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USPTO backlog relief? March 31, 2010

Posted by Brian Schar in Patent prosecution, USPTO.

I suppose Judge Sweet’s decision in the Myriad case could be one way to deal with the application backlog at the USPTO.  Elimination of an entire phylum of applications under 35 USC 101 would wipe out a double-digit percent of the USPTO workload.

If business methods, biotechnology, and software don’t qualify for patent protection under 101, and mechanical devices are per se obvious under 103 (as KSR, taken to its logical conclusion, would suggest), then what’s left to patent?  Big EE may be the only player left at the table by the end of the year.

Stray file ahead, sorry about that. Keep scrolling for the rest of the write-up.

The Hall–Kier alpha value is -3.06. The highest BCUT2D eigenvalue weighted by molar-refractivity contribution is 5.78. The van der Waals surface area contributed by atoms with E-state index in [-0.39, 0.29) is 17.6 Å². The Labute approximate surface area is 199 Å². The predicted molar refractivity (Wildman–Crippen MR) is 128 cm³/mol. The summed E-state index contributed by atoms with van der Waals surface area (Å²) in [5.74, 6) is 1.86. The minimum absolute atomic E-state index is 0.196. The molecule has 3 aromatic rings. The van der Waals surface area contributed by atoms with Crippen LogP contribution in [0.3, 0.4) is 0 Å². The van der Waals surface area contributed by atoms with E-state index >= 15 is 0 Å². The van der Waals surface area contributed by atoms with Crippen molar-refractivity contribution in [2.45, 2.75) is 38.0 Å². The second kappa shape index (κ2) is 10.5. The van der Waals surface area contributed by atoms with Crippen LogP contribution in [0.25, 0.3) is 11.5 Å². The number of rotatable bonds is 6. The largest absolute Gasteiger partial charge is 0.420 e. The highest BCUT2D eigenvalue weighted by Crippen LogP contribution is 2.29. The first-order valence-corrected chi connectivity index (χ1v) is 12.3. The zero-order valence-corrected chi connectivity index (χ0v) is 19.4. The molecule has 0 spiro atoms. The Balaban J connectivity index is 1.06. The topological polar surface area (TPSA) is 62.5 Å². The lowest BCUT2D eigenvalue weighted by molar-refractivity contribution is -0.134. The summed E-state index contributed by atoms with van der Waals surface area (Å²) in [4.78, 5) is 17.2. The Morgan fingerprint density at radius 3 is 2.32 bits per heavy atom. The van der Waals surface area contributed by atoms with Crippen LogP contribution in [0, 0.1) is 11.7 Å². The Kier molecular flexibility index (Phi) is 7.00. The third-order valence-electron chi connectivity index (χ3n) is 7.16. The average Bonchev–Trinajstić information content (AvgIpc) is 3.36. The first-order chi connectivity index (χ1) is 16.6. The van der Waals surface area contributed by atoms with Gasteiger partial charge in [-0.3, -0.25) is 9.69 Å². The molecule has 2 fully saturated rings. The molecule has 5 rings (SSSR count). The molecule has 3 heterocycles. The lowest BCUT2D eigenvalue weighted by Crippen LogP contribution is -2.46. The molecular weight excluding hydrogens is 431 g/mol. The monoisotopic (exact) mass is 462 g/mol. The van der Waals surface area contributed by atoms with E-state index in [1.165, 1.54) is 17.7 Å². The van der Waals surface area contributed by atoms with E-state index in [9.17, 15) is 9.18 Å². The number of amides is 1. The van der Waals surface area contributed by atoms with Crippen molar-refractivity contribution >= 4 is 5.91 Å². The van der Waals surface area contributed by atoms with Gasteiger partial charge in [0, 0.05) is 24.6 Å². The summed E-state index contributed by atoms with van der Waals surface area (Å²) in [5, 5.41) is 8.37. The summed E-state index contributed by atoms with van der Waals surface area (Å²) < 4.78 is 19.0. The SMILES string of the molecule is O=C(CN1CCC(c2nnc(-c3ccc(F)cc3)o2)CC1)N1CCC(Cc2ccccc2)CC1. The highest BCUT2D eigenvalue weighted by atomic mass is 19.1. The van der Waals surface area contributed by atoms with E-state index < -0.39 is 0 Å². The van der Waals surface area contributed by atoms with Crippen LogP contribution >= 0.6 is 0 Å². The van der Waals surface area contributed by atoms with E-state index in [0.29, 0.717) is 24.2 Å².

For no good reason on my part, there has been a hiatus on this blog.  I intend to remedy that, and get back to posting at least once a month, with a goal of once every two weeks.  Cross your fingers.


1. dbhalling - April 24, 2010

If Myriad stands and Bilski comes out the way you suggest, you won’t have to worry about a backlog of patents because the US will be a 3rd world country within a couple of years.

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